Notice that the first thing in the program is that it reads the sensor and then it passes this initial value into the loop to another Magnetic sensor block and uses it as the offset. This is necessary to make the sensor accurate when there is no magnetic field present. If you don’t set the offset is a similar way, you will likely get a small positive or negative value from the sensor even when there is no magnet present.

You can also use the NXC program that you can copy from the bottom of the Magnet Sensor product page.

To give you an idea of what to expect from the sensor, I will give you the results of some simple testing that I did with the sensor. For this testing I used a 1″ rare earth cylinder magnet that I attached to some LEGO pieces using a rubber band. I oriented the magnet so that the north pole is marked with a red beam while the south pole is marked with a black beam. I also created a simple stand so that I could postion the magnet around the sensor.


Here you see the magnet placed similar to the diagram above. In this situation the value was a bit over 200. If I turned the magnet upside down:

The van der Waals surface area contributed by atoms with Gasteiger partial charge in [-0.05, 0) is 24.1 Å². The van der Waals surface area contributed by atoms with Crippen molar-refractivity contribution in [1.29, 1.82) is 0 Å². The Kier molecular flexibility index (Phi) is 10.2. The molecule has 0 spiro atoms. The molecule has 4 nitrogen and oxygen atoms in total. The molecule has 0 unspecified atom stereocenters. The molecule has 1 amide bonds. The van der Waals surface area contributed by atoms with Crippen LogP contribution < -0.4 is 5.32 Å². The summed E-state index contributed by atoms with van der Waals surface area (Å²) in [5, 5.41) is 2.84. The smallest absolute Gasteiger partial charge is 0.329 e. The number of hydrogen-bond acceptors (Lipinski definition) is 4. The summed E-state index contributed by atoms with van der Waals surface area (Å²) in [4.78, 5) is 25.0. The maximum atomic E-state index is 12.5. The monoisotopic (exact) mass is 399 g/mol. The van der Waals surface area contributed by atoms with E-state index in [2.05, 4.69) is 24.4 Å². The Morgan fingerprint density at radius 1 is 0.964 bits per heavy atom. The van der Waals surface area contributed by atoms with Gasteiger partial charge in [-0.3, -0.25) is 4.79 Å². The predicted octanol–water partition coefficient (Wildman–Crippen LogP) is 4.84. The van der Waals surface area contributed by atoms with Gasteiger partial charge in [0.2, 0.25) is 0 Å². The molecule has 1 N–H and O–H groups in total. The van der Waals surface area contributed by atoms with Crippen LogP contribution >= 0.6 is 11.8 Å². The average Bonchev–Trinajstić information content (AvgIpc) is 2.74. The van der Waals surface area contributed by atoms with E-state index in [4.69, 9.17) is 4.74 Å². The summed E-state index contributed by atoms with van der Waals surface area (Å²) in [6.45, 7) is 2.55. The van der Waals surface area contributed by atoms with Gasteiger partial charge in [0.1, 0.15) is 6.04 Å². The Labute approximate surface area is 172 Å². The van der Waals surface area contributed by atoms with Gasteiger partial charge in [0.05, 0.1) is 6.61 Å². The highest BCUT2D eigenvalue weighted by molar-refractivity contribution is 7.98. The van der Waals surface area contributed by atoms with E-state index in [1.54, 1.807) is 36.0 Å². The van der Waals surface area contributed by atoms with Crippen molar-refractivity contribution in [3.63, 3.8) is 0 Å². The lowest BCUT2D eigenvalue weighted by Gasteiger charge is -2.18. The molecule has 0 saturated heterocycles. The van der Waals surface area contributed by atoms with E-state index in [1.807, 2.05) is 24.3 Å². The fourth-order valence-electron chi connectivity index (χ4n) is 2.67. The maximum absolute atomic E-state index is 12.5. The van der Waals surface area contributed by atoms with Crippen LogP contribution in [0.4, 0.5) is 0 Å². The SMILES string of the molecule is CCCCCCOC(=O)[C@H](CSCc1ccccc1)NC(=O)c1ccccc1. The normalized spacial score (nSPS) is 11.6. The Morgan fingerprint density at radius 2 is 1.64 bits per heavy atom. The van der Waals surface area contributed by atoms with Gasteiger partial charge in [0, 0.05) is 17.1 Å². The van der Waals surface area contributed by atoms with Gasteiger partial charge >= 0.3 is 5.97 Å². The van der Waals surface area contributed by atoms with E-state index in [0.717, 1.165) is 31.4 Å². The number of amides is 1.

Then I got value below -200. I can even put the magnet on either side of the sensor and the value will remain nearly the same since the field lines are still flowing through the sensor from top to bottom.

On the other hand, when I oriented the magnet on its side, like this:

then the value is nearly zero. The reason is that the field lines are now running through the sensor from the side. The sensor only measures the component of the magnetic field that flows vertically through the sensor.

Another way to get a clear and strong reading from the magnet is to place it entirely above like this:

In this situation I still got a value that was well above 200. This orientation is useful because if you move the magnet away from the sensor then the value will still be positive though it will get less as you move it away. When I tested it the value went from about 230 right above the sensor to around 35 when I moved it 2cm away. If I moved it to 4 cm away then the value was nearly zero.